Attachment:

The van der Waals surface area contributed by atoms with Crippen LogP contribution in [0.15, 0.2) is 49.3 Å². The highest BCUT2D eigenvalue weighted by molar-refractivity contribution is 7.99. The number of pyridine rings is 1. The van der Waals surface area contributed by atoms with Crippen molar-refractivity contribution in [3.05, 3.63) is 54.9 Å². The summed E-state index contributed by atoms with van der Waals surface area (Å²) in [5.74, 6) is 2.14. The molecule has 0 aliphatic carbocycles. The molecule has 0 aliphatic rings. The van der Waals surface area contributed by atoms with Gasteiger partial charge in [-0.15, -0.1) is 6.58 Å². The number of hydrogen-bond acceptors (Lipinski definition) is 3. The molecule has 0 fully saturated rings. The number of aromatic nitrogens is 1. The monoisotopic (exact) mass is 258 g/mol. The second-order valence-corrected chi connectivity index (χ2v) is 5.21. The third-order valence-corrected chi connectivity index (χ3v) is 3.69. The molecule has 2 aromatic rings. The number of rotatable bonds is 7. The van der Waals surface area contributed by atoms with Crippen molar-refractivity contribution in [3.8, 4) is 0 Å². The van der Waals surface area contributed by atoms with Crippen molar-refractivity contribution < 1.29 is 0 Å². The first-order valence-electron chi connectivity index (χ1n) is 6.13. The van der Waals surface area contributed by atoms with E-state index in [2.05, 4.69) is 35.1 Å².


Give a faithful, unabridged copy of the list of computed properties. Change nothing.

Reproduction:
The van der Waals surface area contributed by atoms with Crippen LogP contribution in [0.15, 0.2) is 49.3 Å². The highest BCUT2D eigenvalue weighted by molar-refractivity contribution is 7.99. The number of pyridine rings is 1. The van der Waals surface area contributed by atoms with Crippen molar-refractivity contribution in [3.05, 3.63) is 54.9 Å². The summed E-state index contributed by atoms with van der Waals surface area (Å²) in [5.74, 6) is 2.14. The molecule has 0 aliphatic carbocycles. The molecule has 0 aliphatic rings. The van der Waals surface area contributed by atoms with Gasteiger partial charge in [-0.15, -0.1) is 6.58 Å². The number of hydrogen-bond acceptors (Lipinski definition) is 3. The molecule has 0 fully saturated rings. The number of aromatic nitrogens is 1. The monoisotopic (exact) mass is 258 g/mol. The second-order valence-corrected chi connectivity index (χ2v) is 5.21. The third-order valence-corrected chi connectivity index (χ3v) is 3.69. The molecule has 2 aromatic rings. The number of rotatable bonds is 7. The van der Waals surface area contributed by atoms with Crippen molar-refractivity contribution in [3.8, 4) is 0 Å². The van der Waals surface area contributed by atoms with Crippen molar-refractivity contribution < 1.29 is 0 Å². The first-order valence-electron chi connectivity index (χ1n) is 6.13. The van der Waals surface area contributed by atoms with E-state index in [2.05, 4.69) is 35.1 Å².